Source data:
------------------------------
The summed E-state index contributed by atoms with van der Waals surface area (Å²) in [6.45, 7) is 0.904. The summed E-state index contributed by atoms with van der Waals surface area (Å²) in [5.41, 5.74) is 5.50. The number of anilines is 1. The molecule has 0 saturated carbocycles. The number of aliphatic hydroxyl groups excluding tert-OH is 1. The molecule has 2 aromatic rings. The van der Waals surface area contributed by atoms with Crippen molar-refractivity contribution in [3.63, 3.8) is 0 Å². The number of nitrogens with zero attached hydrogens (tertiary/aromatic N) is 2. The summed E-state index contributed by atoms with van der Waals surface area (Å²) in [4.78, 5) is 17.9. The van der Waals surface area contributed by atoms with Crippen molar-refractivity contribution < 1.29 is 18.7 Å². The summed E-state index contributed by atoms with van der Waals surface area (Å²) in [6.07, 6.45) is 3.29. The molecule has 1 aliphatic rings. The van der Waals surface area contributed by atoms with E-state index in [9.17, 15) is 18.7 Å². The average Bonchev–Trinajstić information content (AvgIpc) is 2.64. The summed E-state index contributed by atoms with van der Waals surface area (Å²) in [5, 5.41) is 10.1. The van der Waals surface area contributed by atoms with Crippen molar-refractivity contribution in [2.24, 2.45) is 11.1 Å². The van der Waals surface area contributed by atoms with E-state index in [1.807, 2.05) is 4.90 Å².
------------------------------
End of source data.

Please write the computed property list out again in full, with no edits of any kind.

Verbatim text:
The summed E-state index contributed by atoms with van der Waals surface area (Å²) in [6.45, 7) is 0.904. The summed E-state index contributed by atoms with van der Waals surface area (Å²) in [5.41, 5.74) is 5.50. The number of anilines is 1. The molecule has 0 saturated carbocycles. The number of aliphatic hydroxyl groups excluding tert-OH is 1. The molecule has 2 aromatic rings. The van der Waals surface area contributed by atoms with Crippen molar-refractivity contribution in [3.63, 3.8) is 0 Å². The number of nitrogens with zero attached hydrogens (tertiary/aromatic N) is 2. The summed E-state index contributed by atoms with van der Waals surface area (Å²) in [4.78, 5) is 17.9. The van der Waals surface area contributed by atoms with Crippen molar-refractivity contribution < 1.29 is 18.7 Å². The summed E-state index contributed by atoms with van der Waals surface area (Å²) in [6.07, 6.45) is 3.29. The molecule has 1 aliphatic rings. The van der Waals surface area contributed by atoms with E-state index in [9.17, 15) is 18.7 Å². The average Bonchev–Trinajstić information content (AvgIpc) is 2.64. The summed E-state index contributed by atoms with van der Waals surface area (Å²) in [5, 5.41) is 10.1. The van der Waals surface area contributed by atoms with Crippen molar-refractivity contribution in [2.24, 2.45) is 11.1 Å². The van der Waals surface area contributed by atoms with E-state index in [1.807, 2.05) is 4.90 Å².